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Ann Surg. 2006 Jan;243(1):96-101.

Incidence and prevention of venous thromboembolism in patients undergoing breast cancer surgery and treated according to clinical pathways.

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1
Department of Surgical Oncology, University of Texas M.D. Anderson Cancer Center, Houston, TX 77030, USA.

Abstract

OBJECTIVE:

To minimize treatment variations, we have implemented clinical pathways for all breast cancer patients undergoing surgery. We sought to determine the incidence of postoperative venous thromboembolism (VTE) in patients treated on these pathways.

SUMMARY BACKGROUND DATA:

Cancer patients have an increased risk of VTE because of a hypercoagulable state. The risk of VTE following breast cancer surgery is not well established.

METHODS:

We retrospectively reviewed prospectively collected data for all patients who underwent breast cancer surgery and were treated on the clinical pathways with mechanical antiembolism devices and early ambulation in the postoperative period between January 2000 and September 2003.

RESULTS:

During the study period, 3898 patients underwent 4416 surgical procedures. Seven patients with postoperative VTE within 60 days were identified, for a rate of 0.16% per procedure. Six patients presented with only a deep venous thrombosis or a pulmonary embolism; 1 patient had both. The median time from surgery to diagnosis of VTE was 14 days (range, 2-60 days; mean, 22 days). No relationship was identified between stage of breast cancer or type of breast surgery and development of VTE. Two (29%) of the 7 patients with VTE had received neoadjuvant chemotherapy. VTE treatment consisted of subcutaneous low-molecular-weight heparin (n = 5) or intravenous heparin (n = 2) followed by warfarin. There were no deaths.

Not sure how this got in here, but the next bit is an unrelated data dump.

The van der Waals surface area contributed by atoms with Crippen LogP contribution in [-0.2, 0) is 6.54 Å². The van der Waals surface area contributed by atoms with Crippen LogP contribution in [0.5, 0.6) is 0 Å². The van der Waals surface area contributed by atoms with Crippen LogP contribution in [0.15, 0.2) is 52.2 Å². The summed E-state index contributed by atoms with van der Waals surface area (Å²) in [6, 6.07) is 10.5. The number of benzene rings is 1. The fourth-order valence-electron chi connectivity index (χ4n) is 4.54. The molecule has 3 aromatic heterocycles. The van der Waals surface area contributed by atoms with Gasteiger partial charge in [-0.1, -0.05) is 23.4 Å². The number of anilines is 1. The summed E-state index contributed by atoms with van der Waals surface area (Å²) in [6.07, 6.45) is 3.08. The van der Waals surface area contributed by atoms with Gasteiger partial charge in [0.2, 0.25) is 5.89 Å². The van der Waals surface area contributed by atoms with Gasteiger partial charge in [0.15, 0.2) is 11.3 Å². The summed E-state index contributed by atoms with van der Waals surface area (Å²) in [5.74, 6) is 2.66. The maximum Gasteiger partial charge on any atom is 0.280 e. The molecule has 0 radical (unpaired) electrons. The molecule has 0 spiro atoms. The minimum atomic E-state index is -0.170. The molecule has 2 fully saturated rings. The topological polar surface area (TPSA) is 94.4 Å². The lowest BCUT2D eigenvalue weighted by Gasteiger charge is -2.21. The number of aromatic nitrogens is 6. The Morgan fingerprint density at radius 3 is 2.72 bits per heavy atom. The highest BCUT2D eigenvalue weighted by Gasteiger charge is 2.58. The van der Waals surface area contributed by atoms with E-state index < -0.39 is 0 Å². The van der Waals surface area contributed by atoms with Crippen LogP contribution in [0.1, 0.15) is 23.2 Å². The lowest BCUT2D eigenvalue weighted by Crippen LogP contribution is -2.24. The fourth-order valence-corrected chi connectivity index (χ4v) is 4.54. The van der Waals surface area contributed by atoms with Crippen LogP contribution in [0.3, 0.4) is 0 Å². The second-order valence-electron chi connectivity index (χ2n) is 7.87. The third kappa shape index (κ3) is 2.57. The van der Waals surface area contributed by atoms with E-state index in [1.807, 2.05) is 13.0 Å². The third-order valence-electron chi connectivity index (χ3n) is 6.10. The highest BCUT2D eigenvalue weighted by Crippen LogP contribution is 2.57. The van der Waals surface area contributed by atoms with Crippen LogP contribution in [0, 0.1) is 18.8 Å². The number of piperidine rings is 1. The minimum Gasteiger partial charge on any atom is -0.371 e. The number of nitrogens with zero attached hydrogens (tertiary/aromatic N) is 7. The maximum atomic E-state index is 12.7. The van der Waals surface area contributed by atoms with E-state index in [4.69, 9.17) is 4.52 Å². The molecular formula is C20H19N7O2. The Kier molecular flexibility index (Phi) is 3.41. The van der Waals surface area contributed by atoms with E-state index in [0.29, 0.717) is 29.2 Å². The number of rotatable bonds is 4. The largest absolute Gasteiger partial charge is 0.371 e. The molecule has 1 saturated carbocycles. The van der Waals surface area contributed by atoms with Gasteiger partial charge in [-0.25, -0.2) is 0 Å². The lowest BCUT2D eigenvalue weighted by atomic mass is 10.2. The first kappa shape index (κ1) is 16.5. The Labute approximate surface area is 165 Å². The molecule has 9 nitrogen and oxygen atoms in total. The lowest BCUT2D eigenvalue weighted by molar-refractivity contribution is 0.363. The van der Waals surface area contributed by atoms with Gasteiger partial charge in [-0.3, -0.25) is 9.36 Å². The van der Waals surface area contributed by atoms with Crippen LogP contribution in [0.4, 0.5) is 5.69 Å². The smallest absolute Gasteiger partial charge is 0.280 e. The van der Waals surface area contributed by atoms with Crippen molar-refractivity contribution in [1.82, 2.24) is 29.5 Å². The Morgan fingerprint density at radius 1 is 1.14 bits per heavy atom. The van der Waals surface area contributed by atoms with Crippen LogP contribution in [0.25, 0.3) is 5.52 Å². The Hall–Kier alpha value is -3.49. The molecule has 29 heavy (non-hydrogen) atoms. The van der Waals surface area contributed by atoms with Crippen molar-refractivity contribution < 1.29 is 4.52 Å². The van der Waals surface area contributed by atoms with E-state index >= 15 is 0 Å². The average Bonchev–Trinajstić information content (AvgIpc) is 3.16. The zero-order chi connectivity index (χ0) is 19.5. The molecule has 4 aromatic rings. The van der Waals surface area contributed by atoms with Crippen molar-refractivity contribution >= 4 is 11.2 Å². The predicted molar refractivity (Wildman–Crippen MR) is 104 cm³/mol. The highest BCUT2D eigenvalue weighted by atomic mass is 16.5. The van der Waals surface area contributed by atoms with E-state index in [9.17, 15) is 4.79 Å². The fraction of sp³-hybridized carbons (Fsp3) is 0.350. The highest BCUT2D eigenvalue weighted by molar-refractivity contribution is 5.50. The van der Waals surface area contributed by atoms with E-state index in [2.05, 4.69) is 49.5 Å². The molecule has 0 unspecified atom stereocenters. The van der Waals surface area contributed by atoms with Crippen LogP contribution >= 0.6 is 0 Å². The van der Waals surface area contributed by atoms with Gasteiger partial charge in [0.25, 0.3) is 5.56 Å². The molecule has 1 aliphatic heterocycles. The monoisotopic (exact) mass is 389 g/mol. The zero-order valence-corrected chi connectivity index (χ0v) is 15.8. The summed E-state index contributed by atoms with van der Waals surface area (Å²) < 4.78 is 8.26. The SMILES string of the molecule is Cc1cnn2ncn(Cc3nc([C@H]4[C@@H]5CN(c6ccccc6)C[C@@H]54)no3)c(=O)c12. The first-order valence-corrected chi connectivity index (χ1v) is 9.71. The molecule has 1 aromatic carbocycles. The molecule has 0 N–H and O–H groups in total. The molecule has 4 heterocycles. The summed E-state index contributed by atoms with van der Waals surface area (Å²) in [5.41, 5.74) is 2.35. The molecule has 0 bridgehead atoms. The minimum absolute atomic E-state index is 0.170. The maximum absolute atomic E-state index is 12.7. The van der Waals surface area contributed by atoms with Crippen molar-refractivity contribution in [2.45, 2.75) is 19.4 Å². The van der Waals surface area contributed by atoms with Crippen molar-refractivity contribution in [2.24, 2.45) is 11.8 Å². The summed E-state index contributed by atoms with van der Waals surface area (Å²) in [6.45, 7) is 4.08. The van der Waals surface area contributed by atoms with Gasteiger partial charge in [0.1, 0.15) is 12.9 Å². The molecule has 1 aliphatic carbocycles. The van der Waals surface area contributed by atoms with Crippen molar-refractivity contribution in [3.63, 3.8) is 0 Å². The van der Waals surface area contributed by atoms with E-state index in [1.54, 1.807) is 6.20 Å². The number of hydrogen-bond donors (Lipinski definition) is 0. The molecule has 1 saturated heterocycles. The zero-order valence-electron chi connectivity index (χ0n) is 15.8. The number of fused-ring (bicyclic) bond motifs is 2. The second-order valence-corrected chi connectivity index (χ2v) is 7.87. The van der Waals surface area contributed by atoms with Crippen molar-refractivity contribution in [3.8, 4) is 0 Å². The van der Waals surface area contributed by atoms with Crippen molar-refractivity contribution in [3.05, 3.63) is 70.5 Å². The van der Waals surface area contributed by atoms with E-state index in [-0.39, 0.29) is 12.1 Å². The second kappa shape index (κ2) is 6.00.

CONCLUSIONS:

VTE following breast cancer surgery is rare in patients who are treated on clinical pathways with mechanical antiembolism devices and early ambulation in the postoperative period. We conclude that systemic VTE prophylaxis is not indicated in this group of patients.

PMID:
16371742
PMCID:
PMC1449977
[Indexed for MEDLINE]
Free PMC Article
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